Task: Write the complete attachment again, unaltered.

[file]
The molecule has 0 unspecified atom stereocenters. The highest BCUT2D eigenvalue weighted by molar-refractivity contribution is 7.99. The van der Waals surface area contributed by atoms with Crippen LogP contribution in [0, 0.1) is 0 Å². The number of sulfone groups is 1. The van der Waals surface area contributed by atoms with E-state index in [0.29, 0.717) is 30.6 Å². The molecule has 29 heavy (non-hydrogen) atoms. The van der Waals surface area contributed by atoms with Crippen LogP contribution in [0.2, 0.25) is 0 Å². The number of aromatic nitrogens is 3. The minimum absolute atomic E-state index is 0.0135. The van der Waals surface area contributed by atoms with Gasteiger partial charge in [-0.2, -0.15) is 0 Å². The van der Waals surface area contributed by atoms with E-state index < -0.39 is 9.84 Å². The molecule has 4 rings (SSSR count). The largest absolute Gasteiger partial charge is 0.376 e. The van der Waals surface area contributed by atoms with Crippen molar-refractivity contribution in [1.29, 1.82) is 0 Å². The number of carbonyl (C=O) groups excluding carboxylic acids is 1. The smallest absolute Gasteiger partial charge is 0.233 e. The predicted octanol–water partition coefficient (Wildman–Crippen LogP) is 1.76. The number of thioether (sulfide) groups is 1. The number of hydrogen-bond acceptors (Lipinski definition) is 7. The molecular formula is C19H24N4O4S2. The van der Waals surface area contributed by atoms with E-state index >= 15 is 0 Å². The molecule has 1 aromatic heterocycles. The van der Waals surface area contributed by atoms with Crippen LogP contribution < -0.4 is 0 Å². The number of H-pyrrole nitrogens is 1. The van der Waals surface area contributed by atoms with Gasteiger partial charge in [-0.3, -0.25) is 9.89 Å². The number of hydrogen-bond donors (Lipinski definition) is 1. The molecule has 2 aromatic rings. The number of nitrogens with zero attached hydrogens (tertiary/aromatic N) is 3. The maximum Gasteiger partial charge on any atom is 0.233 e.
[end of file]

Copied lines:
The molecule has 0 unspecified atom stereocenters. The highest BCUT2D eigenvalue weighted by molar-refractivity contribution is 7.99. The van der Waals surface area contributed by atoms with Crippen LogP contribution in [0, 0.1) is 0 Å². The number of sulfone groups is 1. The van der Waals surface area contributed by atoms with E-state index in [0.29, 0.717) is 30.6 Å². The molecule has 29 heavy (non-hydrogen) atoms. The van der Waals surface area contributed by atoms with Crippen LogP contribution in [0.2, 0.25) is 0 Å². The number of aromatic nitrogens is 3. The minimum absolute atomic E-state index is 0.0135. The van der Waals surface area contributed by atoms with Gasteiger partial charge in [-0.2, -0.15) is 0 Å². The van der Waals surface area contributed by atoms with E-state index < -0.39 is 9.84 Å². The molecule has 4 rings (SSSR count). The largest absolute Gasteiger partial charge is 0.376 e. The van der Waals surface area contributed by atoms with Crippen molar-refractivity contribution in [1.29, 1.82) is 0 Å². The number of carbonyl (C=O) groups excluding carboxylic acids is 1. The smallest absolute Gasteiger partial charge is 0.233 e. The predicted octanol–water partition coefficient (Wildman–Crippen LogP) is 1.76. The number of thioether (sulfide) groups is 1. The number of hydrogen-bond acceptors (Lipinski definition) is 7. The molecular formula is C19H24N4O4S2. The van der Waals surface area contributed by atoms with E-state index >= 15 is 0 Å². The molecule has 1 aromatic heterocycles. The van der Waals surface area contributed by atoms with Crippen LogP contribution < -0.4 is 0 Å². The number of H-pyrrole nitrogens is 1. The van der Waals surface area contributed by atoms with Gasteiger partial charge in [-0.3, -0.25) is 9.89 Å². The number of hydrogen-bond donors (Lipinski definition) is 1. The molecule has 2 aromatic rings. The number of nitrogens with zero attached hydrogens (tertiary/aromatic N) is 3. The maximum Gasteiger partial charge on any atom is 0.233 e.